Microsoft’s revenue growth is slowing down. This has many important implications, most of them on Wall Street. If Microsoft is perceived as slowing down chances are the stock price will drop. Microsoft is still a very healthy company, however Wall Street reacts more on perception than on fact. If Microsoft becomes boring in Wall Street’s eyes, they will react to perception before fact. So if you were leading Microsoft, what would you do?
Create a plan for a new and exciting line of products and services. Even if you have no idea what those products and services will become.
IBM has done this for decades. Could Microsoft now be trying to announce a product “future” before there is substance? Sure. Investors have been willing to overlook bad quarters or years at IBM if they believe a better future is coming. These memos are intended to start a public dialog that will take attention away from Microsoft’s business slowdown.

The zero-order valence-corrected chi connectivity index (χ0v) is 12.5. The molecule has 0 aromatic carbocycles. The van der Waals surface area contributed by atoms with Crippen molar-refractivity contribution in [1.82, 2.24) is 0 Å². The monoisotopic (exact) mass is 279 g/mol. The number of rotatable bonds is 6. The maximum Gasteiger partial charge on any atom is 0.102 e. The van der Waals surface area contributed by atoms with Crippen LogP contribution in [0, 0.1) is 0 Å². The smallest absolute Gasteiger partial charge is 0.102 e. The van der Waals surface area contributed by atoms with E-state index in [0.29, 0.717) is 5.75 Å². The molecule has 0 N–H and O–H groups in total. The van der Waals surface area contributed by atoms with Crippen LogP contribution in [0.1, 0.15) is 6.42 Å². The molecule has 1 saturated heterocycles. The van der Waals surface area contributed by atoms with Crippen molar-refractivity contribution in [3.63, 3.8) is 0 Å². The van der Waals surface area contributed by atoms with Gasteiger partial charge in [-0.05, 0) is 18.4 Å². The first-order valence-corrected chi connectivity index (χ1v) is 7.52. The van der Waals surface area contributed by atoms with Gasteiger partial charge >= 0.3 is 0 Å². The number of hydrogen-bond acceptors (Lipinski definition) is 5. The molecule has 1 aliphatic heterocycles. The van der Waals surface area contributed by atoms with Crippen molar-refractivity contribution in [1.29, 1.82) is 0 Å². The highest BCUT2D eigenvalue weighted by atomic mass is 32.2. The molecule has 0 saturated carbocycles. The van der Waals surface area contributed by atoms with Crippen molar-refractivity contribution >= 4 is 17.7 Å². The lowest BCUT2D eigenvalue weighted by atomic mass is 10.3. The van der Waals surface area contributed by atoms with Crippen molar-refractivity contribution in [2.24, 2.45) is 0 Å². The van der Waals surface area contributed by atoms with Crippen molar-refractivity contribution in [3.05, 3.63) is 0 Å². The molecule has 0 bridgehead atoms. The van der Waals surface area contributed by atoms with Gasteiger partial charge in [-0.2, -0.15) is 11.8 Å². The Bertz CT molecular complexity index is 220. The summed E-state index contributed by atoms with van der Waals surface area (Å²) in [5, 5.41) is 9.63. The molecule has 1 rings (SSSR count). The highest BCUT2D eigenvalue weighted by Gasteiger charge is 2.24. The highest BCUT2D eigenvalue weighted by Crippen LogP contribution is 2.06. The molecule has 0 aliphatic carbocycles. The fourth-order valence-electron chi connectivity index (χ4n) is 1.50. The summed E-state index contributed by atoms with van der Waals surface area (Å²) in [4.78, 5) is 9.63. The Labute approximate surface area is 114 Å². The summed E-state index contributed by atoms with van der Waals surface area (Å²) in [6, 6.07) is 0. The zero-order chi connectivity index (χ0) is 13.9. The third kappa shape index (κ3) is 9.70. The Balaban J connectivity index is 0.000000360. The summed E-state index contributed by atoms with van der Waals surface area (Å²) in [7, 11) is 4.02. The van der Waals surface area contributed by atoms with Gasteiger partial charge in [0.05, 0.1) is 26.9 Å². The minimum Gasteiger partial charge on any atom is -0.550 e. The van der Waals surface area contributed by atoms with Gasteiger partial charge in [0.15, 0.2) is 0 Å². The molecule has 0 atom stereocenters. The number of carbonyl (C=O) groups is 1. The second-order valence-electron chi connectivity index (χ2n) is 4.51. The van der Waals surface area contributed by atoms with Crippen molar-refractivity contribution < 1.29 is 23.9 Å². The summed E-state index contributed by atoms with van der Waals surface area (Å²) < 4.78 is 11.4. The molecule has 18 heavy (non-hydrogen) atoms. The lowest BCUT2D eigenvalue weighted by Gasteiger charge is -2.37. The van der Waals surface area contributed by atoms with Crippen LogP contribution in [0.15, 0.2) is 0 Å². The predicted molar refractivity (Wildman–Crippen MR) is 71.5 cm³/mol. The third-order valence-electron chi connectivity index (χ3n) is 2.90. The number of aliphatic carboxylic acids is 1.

Mary Jo Foley: Microsoft Needs to Say No to Web 2.0
If Microsoft officials tout any of its pending MSN services as examples of Web 2.0 deliverables, I’ll take it as a sign that management has lost its way. There’s no doubt that Microsoft needs to find a way to continue to grow in a world where its top two brands, Windows and Office, already have cornered in excess of 90 percent market share in their respective categories. And extending these applications with services is a sensible way to do this.
But Microsoft doesn’t need to snap up a bunch of Web 2.0 startups, out-scour AJAX or invent the 38th signal to do this. The Redmond software maker just needs to stick to its knitting by developing new ventures that mesh with its established businesses. Microsoft needs to just keep saying no to Web 2.0, at least until Web 2.0 means something more than just “we want venture funding.”